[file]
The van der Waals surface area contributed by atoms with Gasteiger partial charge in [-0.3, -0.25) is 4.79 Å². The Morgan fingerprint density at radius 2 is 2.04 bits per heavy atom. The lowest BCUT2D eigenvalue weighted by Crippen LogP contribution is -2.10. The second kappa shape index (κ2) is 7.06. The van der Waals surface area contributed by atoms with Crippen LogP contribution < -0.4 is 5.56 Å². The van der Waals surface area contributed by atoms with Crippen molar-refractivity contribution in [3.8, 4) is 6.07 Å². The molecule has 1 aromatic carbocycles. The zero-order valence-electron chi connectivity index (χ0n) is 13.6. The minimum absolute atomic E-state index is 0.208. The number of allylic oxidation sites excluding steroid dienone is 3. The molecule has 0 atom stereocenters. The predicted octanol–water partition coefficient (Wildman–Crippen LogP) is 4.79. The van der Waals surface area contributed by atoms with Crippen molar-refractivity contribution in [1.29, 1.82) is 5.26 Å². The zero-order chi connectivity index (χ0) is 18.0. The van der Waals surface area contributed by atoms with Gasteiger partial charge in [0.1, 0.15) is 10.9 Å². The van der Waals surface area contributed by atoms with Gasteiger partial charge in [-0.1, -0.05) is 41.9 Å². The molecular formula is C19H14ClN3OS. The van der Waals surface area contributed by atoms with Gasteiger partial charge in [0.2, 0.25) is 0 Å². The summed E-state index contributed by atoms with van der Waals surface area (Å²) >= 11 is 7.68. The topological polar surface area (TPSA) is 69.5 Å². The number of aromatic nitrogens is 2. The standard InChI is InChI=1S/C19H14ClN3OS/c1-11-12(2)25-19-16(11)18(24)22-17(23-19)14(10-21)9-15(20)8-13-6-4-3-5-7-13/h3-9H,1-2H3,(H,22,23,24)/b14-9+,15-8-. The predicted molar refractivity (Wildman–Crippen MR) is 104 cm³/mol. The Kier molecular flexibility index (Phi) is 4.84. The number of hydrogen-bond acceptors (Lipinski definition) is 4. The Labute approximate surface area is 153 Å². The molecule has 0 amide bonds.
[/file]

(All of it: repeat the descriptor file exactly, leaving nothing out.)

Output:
The van der Waals surface area contributed by atoms with Gasteiger partial charge in [-0.3, -0.25) is 4.79 Å². The Morgan fingerprint density at radius 2 is 2.04 bits per heavy atom. The lowest BCUT2D eigenvalue weighted by Crippen LogP contribution is -2.10. The second kappa shape index (κ2) is 7.06. The van der Waals surface area contributed by atoms with Crippen LogP contribution < -0.4 is 5.56 Å². The van der Waals surface area contributed by atoms with Crippen molar-refractivity contribution in [3.8, 4) is 6.07 Å². The molecule has 1 aromatic carbocycles. The zero-order valence-electron chi connectivity index (χ0n) is 13.6. The minimum absolute atomic E-state index is 0.208. The number of allylic oxidation sites excluding steroid dienone is 3. The molecule has 0 atom stereocenters. The predicted octanol–water partition coefficient (Wildman–Crippen LogP) is 4.79. The van der Waals surface area contributed by atoms with Crippen molar-refractivity contribution in [1.29, 1.82) is 5.26 Å². The zero-order chi connectivity index (χ0) is 18.0. The van der Waals surface area contributed by atoms with Gasteiger partial charge in [0.1, 0.15) is 10.9 Å². The van der Waals surface area contributed by atoms with Gasteiger partial charge in [-0.1, -0.05) is 41.9 Å². The molecular formula is C19H14ClN3OS. The van der Waals surface area contributed by atoms with Gasteiger partial charge in [0.2, 0.25) is 0 Å². The summed E-state index contributed by atoms with van der Waals surface area (Å²) >= 11 is 7.68. The topological polar surface area (TPSA) is 69.5 Å². The number of aromatic nitrogens is 2. The standard InChI is InChI=1S/C19H14ClN3OS/c1-11-12(2)25-19-16(11)18(24)22-17(23-19)14(10-21)9-15(20)8-13-6-4-3-5-7-13/h3-9H,1-2H3,(H,22,23,24)/b14-9+,15-8-. The predicted molar refractivity (Wildman–Crippen MR) is 104 cm³/mol. The Kier molecular flexibility index (Phi) is 4.84. The number of hydrogen-bond acceptors (Lipinski definition) is 4. The Labute approximate surface area is 153 Å². The molecule has 0 amide bonds.